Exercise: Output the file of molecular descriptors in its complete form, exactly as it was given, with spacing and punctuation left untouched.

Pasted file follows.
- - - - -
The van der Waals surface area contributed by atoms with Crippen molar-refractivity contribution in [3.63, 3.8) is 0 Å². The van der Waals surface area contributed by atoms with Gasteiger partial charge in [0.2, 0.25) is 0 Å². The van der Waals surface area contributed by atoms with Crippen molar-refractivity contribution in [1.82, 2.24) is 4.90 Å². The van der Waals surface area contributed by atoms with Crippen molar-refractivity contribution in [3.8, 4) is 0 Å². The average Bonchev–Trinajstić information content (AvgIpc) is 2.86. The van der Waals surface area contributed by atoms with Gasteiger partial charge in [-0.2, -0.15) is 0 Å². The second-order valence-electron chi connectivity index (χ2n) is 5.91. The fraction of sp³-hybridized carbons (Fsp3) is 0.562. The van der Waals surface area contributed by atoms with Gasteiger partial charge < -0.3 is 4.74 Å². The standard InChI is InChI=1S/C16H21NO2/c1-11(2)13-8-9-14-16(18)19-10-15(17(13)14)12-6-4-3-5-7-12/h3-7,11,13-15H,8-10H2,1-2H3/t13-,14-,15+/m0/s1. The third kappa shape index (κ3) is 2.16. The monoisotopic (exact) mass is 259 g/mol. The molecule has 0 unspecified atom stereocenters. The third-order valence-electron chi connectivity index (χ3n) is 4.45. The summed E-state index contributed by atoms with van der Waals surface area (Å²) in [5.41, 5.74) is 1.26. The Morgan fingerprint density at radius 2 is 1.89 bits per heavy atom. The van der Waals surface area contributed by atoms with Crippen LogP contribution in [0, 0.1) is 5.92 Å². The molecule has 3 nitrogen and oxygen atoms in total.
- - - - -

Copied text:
The van der Waals surface area contributed by atoms with Crippen molar-refractivity contribution in [3.63, 3.8) is 0 Å². The van der Waals surface area contributed by atoms with Gasteiger partial charge in [0.2, 0.25) is 0 Å². The van der Waals surface area contributed by atoms with Crippen molar-refractivity contribution in [1.82, 2.24) is 4.90 Å². The van der Waals surface area contributed by atoms with Crippen molar-refractivity contribution in [3.8, 4) is 0 Å². The average Bonchev–Trinajstić information content (AvgIpc) is 2.86. The van der Waals surface area contributed by atoms with Gasteiger partial charge in [-0.2, -0.15) is 0 Å². The second-order valence-electron chi connectivity index (χ2n) is 5.91. The fraction of sp³-hybridized carbons (Fsp3) is 0.562. The van der Waals surface area contributed by atoms with Gasteiger partial charge < -0.3 is 4.74 Å². The standard InChI is InChI=1S/C16H21NO2/c1-11(2)13-8-9-14-16(18)19-10-15(17(13)14)12-6-4-3-5-7-12/h3-7,11,13-15H,8-10H2,1-2H3/t13-,14-,15+/m0/s1. The third kappa shape index (κ3) is 2.16. The monoisotopic (exact) mass is 259 g/mol. The molecule has 0 unspecified atom stereocenters. The third-order valence-electron chi connectivity index (χ3n) is 4.45. The summed E-state index contributed by atoms with van der Waals surface area (Å²) in [5.41, 5.74) is 1.26. The Morgan fingerprint density at radius 2 is 1.89 bits per heavy atom. The van der Waals surface area contributed by atoms with Crippen LogP contribution in [0, 0.1) is 5.92 Å². The molecule has 3 nitrogen and oxygen atoms in total.